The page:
Mod of the Week: Elder Kings, for Crusader Kings II

Last week we brought Dishonored into Skyrim, so this week let's bring The Elder Scrolls into Crusader Kings II . The Elder Kings mod beautifully transforms medieval Europe into Tamriel, a place I'm much more familiar with than medieval Europe because I play games instead of reading books. The mod introduces elements like birth signs, racial traits, spells, Dark Brotherhood assassins, and problematic monsters, plus new buildings, new council members, and a host of new decisions. Stick around long enough and a new Dragonborn might even pop up somewhere.

The entire continent of Tamriel is lovingly recreated, and all the familiar races are present to play: the beasties like Argonians and the Khajiit, elves such as Altmer, Bosmer, and Maormer, as well as humans like Imperials, Bretons, and Nords. Each race comes with its own attribute bonuses and penalties based on The Elder Scrolls lore. For instance, Nords get a bonus to their Martial ability (they're good at war) and a slight takeaway from their Learning (like me, they're not big on reading), whereas playing a Dunmer means you have a lifespan that could last hundreds of years but you take a hit to diplomacy, since the Dark Elves are mistrusted in Tamriel. As in The Elder Scrolls, your birth sign will also give you small bonuses to your attributes.

If you're a terrible ruler like myself, there's more to worry about than just angry peasants and cranky vassals. Become a slothful ruler or foster a poor stewardship rating, and the result will be a weakening of your holdings, meaning vampires, giants, trolls, goblins, or even plain old boring human bandits will begin encroaching on your lands, negatively affecting your economy and increasing the chances that peasants will revolt. Though I haven't had it happen to one of my characters yet, there's apparently even a chance of becoming infected with vampirism yourself if you're in an area where the bloodsuckers are present.

Luckily, even crummy rulers like me have help from our councils, and they've got some appropriately Elder Scrolls-y tasks they can be assigned to. Your High Priest can be sent to cure sickness and boost disease resistance in a province, chase cabals and local necromancers from their disgusting caves, or dabble in magic to add spells to your spellbook. Your Steward, in addition to collecting taxes and researching economy technology, can survey your own province in hopes of discovering treasure-filled Ayleid or Dwemer ruins or valuable deposits of minerals like ebony, orichalum, or other precious metals to boost your economy.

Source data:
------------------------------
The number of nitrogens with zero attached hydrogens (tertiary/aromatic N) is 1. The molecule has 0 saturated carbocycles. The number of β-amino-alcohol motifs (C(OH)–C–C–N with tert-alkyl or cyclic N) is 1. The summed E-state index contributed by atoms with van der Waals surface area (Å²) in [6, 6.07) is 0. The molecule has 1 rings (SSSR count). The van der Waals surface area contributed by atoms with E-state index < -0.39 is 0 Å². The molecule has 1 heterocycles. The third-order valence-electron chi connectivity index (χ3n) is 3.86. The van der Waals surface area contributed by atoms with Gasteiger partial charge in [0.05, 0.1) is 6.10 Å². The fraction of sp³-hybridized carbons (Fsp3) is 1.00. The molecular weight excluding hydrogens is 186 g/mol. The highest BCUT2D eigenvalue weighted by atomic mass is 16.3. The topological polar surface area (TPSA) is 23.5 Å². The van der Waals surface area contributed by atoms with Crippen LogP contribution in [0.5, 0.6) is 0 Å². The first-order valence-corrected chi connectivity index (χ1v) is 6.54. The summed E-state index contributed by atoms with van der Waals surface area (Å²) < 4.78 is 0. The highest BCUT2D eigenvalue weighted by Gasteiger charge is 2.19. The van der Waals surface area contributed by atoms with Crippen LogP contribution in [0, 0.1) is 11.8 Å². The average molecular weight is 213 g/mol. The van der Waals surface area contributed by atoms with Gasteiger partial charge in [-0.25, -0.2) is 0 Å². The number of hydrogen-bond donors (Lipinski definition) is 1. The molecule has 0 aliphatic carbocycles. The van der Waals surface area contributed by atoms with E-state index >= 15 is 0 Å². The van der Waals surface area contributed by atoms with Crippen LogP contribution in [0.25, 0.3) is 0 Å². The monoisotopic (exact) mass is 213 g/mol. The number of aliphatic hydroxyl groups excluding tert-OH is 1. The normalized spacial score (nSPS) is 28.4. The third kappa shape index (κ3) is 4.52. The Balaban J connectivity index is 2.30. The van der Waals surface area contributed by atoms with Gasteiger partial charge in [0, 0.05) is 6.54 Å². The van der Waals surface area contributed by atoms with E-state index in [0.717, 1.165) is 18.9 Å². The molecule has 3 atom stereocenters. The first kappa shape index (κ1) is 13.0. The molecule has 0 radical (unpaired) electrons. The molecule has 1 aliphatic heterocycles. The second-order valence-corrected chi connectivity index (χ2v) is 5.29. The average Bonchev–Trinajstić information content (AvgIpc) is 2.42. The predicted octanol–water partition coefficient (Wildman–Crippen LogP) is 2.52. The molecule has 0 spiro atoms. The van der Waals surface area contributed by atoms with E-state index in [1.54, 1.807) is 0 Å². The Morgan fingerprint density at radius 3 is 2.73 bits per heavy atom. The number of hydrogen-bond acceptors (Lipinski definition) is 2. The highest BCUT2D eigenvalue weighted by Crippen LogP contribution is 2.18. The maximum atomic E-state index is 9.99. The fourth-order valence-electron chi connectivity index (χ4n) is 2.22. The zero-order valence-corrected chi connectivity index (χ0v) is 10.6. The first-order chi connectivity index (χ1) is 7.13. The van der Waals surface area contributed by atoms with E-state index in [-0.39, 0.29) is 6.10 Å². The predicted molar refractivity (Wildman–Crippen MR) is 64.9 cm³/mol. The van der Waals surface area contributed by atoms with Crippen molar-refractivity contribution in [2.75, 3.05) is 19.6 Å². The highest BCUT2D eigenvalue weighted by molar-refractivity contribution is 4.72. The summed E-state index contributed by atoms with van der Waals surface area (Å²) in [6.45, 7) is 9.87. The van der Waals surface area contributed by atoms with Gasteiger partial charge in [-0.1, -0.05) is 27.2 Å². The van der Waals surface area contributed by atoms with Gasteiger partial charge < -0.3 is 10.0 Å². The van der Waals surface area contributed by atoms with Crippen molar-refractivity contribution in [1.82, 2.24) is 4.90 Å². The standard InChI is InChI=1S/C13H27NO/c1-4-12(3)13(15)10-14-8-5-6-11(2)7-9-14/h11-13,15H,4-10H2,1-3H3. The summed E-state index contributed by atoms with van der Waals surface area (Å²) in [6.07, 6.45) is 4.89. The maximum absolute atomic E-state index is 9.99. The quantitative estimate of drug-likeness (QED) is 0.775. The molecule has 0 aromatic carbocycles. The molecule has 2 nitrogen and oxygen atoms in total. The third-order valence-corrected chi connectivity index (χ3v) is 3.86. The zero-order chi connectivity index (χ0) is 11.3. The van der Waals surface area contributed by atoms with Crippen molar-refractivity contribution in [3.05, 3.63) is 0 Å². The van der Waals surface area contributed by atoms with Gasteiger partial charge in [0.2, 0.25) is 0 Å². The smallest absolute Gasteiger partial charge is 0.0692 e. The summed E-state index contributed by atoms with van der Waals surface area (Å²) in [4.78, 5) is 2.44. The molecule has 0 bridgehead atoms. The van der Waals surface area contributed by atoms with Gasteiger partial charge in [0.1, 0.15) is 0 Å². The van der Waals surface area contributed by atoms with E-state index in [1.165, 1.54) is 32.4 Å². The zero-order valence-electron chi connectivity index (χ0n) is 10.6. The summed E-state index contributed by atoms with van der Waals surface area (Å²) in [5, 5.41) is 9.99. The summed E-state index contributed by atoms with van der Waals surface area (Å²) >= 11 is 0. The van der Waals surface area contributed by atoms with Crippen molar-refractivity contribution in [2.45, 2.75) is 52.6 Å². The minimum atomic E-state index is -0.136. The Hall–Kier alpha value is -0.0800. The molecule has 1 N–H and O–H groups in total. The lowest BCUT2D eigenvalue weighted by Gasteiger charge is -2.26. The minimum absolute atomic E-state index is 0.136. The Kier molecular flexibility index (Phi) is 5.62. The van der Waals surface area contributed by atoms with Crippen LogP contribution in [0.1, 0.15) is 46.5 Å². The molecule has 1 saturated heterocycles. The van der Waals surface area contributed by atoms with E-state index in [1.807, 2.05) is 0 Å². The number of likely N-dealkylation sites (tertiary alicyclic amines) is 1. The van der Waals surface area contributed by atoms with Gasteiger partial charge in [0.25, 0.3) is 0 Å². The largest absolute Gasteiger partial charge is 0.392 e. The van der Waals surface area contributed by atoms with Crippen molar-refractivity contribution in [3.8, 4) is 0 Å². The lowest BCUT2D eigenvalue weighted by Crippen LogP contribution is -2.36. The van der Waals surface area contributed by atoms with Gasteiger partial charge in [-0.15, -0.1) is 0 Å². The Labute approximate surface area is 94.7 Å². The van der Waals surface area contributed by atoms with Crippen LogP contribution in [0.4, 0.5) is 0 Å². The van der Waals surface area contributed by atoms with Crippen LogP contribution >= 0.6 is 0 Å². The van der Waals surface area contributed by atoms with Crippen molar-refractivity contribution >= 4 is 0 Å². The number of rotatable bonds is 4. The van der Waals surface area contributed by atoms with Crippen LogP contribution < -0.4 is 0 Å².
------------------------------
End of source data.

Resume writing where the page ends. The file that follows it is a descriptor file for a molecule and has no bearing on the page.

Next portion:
Other activities from The Elder Scrolls are available as well. If you're a Nord, you can go on a pilgrimage to High Hrothgar and climb the 1,000 steps, encountering various obstacles and decisions along the way. If assassination is your thing (and I think it is because any game with a button marked "Assassinate" pretty much makes it impossible not to assassinate someone), you no longer have to leave it up to some faceless plotter. You can summon the Dark Brotherhood (for a hefty fee) and have them dispatch your personal or political enemies with a higher chance of success.

Unlike the Game of Thrones mod Rich recently played , Technology is in full swing in Elder Kings, and you can invest in things like Magical Infrastructure, which allows you to create new types of buildings, such as labs for Destruction, Alteration, and Restoration, plus enchanted armories and apothecaries. You can also send your Spymaster to other realms to sabotage your enemy's research into the arcane.

Plus, you might even spot The Dragonborn, and whichever lucky NPC it is will get a hefty boost to their stats. Is there someone in your dungeon awaiting execution? Because that's generally how the most special people in Tamriel are discovered, right? In fact, I tried to execute a prisoner just to see if a remarkable series of events would allow him to escape to a grander destiny. Uh, no. He just totally got executed.

Along with everything I've mentioned, there's all sorts Elder Scrolls flavor added, like a pilgrimage to Vvardenfell, a visit to the Imperial City arena, and an optional music mod to give you some familiar Elder Scrolls tunes. I even wound up neighbors with M'aiq the Liar, and later went to war with him. Even later, I lost that war. I tried to assassinate him as well, but he's pretty slippery.

The mod is still largely a work in progress. Not every feature is complete, and there are some placeholder graphics and temporary portraits, but it's still quite playable and enjoyable. There are even submods in the works, such as one aimed at letting you play as a Draugr! This is going to be a great mod to watch as it develops further. Check out their forums here .

Installation : The download contains a self-installing .exe file . Fus-roh- done .

Christopher Livingston
Senior Editor

Chris started playing PC games in the 1980s, started writing about them in the early 2000s, and (finally) started getting paid to write about them in the late 2000s. Following a few years as a regular freelancer, PC Gamer hired him in 2014, probably so he'd stop emailing them asking for more work. Chris has a love-hate relationship with survival games and an unhealthy fascination with the inner lives of NPCs. He's also a fan of offbeat simulation games, mods, and ignoring storylines in RPGs so he can make up his own.